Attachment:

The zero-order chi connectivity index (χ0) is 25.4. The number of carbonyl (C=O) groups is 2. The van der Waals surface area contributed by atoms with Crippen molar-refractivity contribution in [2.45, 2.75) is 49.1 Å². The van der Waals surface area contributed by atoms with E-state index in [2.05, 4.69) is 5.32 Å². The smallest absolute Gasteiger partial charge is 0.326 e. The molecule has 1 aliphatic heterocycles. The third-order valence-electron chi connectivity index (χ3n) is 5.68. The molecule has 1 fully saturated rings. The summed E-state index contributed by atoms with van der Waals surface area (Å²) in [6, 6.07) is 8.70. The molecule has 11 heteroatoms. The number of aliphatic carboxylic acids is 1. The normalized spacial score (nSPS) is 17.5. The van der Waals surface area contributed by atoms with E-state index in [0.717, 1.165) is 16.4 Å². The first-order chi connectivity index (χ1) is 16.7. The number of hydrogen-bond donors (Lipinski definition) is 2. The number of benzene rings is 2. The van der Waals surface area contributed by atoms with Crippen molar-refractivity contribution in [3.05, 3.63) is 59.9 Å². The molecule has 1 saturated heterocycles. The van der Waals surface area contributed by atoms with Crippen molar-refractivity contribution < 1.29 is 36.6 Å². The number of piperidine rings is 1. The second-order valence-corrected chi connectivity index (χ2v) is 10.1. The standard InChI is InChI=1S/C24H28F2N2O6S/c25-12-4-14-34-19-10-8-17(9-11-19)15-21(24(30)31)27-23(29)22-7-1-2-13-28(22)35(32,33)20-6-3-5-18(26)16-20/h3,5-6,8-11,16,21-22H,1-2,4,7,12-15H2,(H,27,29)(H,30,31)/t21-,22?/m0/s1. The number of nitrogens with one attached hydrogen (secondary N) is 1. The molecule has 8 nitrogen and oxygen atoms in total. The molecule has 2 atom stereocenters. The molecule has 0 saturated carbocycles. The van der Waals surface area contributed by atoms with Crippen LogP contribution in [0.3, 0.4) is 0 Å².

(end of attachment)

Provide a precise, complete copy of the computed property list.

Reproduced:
The zero-order chi connectivity index (χ0) is 25.4. The number of carbonyl (C=O) groups is 2. The van der Waals surface area contributed by atoms with Crippen molar-refractivity contribution in [2.45, 2.75) is 49.1 Å². The van der Waals surface area contributed by atoms with E-state index in [2.05, 4.69) is 5.32 Å². The smallest absolute Gasteiger partial charge is 0.326 e. The molecule has 1 aliphatic heterocycles. The third-order valence-electron chi connectivity index (χ3n) is 5.68. The molecule has 1 fully saturated rings. The summed E-state index contributed by atoms with van der Waals surface area (Å²) in [6, 6.07) is 8.70. The molecule has 11 heteroatoms. The number of aliphatic carboxylic acids is 1. The normalized spacial score (nSPS) is 17.5. The van der Waals surface area contributed by atoms with E-state index in [0.717, 1.165) is 16.4 Å². The first-order chi connectivity index (χ1) is 16.7. The number of hydrogen-bond donors (Lipinski definition) is 2. The number of benzene rings is 2. The van der Waals surface area contributed by atoms with Crippen molar-refractivity contribution in [3.05, 3.63) is 59.9 Å². The molecule has 1 saturated heterocycles. The van der Waals surface area contributed by atoms with Crippen molar-refractivity contribution < 1.29 is 36.6 Å². The number of piperidine rings is 1. The second-order valence-corrected chi connectivity index (χ2v) is 10.1. The standard InChI is InChI=1S/C24H28F2N2O6S/c25-12-4-14-34-19-10-8-17(9-11-19)15-21(24(30)31)27-23(29)22-7-1-2-13-28(22)35(32,33)20-6-3-5-18(26)16-20/h3,5-6,8-11,16,21-22H,1-2,4,7,12-15H2,(H,27,29)(H,30,31)/t21-,22?/m0/s1. The number of nitrogens with one attached hydrogen (secondary N) is 1. The molecule has 8 nitrogen and oxygen atoms in total. The molecule has 2 atom stereocenters. The molecule has 0 saturated carbocycles. The van der Waals surface area contributed by atoms with Crippen LogP contribution in [0.3, 0.4) is 0 Å².